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"Problem" with navigating in dirs with chdir...

P: 22
I'm developing a very simple file server and client at school and have the following case.

The server maintains a current directory string and also holds a initial dir (which is a record of where the script was started from). The user is able to navigate in files and folders on the server, but should not be able to navigate outside the initDir.

My first idea was to keep the current dir in a temporary variable, change directory and check with strstr that the initDir is contained in the new current dir.

An example:
1. init=/home/user/test curr=/home/user/test => OK
2. inti=/home/user/test curr=/home/user/test/1 => OK
3. /home/user/test curr=/home/user/ => NOT OK
3. /home/user/test curr=/home/user/test/.. => NOT OK
3. /home/user/test curr=/home/user/test/../test => OK

The problem is the '..' which I thought would be gode when changing the dir, so that when you change currentdir with chdir(/home/user/test/../..) the value returned from getcwd would be /home/user/test/../..
Nov 19 '08 #1
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3 Replies


P: 63
You can use realpath if it is available on your OS.

It takes 2 parameters, one the path you calculated (with, possible, some /.././) and the second is the output where it will store the best path that it can resolve.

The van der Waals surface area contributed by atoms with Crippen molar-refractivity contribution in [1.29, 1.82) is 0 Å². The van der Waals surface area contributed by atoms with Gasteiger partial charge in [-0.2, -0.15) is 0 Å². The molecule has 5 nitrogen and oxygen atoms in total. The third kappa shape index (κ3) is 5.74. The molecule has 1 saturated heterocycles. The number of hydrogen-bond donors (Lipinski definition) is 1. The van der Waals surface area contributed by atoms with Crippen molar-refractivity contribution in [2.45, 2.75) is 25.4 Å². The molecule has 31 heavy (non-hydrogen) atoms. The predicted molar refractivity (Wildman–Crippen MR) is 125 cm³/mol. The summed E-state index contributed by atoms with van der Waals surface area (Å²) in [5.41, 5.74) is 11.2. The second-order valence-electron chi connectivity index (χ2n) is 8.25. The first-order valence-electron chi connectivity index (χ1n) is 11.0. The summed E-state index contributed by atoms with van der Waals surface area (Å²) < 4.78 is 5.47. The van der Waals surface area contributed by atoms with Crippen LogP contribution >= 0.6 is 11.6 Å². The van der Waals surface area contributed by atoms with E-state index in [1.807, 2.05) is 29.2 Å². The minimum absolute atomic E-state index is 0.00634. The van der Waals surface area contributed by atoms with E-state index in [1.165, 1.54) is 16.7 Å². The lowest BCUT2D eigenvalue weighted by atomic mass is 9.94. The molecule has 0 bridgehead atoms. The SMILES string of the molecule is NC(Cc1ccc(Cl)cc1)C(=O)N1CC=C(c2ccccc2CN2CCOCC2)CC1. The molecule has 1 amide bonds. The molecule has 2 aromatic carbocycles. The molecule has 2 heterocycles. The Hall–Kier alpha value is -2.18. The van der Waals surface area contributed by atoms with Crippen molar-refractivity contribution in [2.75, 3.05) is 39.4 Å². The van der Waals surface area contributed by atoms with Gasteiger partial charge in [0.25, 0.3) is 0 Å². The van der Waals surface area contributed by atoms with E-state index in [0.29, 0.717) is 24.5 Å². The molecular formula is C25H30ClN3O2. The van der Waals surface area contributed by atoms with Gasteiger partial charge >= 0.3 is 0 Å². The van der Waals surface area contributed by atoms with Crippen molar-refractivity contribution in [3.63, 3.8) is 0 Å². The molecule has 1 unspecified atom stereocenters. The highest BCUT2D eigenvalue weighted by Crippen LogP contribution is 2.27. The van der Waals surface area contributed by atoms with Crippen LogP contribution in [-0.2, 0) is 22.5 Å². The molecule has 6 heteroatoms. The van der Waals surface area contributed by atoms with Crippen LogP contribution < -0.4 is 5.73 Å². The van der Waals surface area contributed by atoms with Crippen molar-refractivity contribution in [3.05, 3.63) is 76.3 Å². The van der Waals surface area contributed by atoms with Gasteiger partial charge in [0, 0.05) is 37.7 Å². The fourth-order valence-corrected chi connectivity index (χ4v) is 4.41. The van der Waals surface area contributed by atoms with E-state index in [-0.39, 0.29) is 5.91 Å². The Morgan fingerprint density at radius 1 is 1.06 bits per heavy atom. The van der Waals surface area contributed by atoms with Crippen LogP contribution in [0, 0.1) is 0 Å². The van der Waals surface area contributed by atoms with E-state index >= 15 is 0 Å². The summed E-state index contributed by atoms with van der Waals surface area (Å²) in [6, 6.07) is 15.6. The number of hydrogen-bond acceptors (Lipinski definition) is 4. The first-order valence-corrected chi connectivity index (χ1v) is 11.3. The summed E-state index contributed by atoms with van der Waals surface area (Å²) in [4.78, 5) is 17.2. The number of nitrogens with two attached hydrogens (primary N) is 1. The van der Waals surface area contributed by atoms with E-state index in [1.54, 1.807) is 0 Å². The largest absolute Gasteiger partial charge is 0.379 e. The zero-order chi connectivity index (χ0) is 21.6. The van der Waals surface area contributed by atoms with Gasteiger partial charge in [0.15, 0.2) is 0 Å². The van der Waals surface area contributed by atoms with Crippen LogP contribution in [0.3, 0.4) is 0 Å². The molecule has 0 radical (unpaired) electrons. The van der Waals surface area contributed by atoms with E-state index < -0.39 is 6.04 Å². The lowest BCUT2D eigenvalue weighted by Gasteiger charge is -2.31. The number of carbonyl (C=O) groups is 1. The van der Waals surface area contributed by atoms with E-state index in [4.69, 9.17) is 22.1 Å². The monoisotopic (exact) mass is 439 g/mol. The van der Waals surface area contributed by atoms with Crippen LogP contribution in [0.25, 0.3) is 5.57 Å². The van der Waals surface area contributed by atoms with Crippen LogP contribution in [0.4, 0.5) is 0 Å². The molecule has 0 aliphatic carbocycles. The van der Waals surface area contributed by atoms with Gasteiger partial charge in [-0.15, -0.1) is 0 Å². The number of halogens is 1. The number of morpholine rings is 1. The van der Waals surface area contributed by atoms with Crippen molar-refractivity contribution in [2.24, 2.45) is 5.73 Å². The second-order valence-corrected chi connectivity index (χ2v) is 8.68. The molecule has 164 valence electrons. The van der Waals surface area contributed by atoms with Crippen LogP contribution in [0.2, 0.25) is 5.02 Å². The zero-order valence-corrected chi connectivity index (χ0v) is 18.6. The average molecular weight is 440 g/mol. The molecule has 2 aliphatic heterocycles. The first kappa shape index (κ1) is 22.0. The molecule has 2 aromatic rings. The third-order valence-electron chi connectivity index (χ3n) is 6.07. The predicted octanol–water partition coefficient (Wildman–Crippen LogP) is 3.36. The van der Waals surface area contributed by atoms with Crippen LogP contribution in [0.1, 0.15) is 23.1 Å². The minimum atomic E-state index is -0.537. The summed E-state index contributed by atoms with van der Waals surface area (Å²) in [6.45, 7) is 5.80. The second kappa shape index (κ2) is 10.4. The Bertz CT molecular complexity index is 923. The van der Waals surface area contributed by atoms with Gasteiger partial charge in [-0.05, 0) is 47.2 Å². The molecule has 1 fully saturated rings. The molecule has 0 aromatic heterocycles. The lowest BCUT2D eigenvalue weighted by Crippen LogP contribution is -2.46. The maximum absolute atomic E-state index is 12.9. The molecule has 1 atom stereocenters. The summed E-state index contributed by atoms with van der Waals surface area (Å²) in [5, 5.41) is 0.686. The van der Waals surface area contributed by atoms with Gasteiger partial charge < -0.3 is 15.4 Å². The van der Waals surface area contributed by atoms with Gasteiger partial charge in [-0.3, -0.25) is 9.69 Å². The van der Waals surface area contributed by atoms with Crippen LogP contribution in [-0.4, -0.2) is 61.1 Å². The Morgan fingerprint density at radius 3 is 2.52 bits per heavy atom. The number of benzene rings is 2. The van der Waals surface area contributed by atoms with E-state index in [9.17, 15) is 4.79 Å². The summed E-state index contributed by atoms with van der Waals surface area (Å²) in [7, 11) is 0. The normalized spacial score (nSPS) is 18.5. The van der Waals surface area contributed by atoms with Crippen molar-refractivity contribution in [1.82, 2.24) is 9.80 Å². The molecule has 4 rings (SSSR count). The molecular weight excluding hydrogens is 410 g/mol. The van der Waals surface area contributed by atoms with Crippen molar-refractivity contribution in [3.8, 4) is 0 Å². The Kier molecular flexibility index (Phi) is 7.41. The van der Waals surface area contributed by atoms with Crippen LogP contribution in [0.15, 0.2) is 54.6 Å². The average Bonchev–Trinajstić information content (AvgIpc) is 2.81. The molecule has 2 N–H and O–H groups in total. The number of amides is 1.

Example:
char buf[] = "/local/home/directory/../../bin/";
char output[500];

realpath(buf, output);

printf("%s\n", output);

this will print out:
/local/bin/
Nov 19 '08 #2

P: 22
You can use realpath if it is available on your OS.
Found the realpath function a little before i got the notification about your reply, but thanks a bunch anyway :)

BTW: Is there a reference on which operating system the different functions/libs is available?
Nov 19 '08 #3

P: 63
Hmm... I was under the impression that the man pages will provide a section specifying which standard the function comes from, but I can't find one...

In my experience, if a function is in the 3rd section of man pages, then it is standard (C89/C99). If it is in the 2nd section, then it is POSIX... I'm more than certain that there are exceptions though.

Anyhoo, if it's in C89/C99, then it is available on all compilers (some don't support all C99 functionality well though). If it's POSIX, then you can expect to find it on most *nix systems (linux, unix), but you might have a harder time on windows.

I know this is a hand-wavey explanation, so hopefully someone has a better one.
Nov 20 '08 #4

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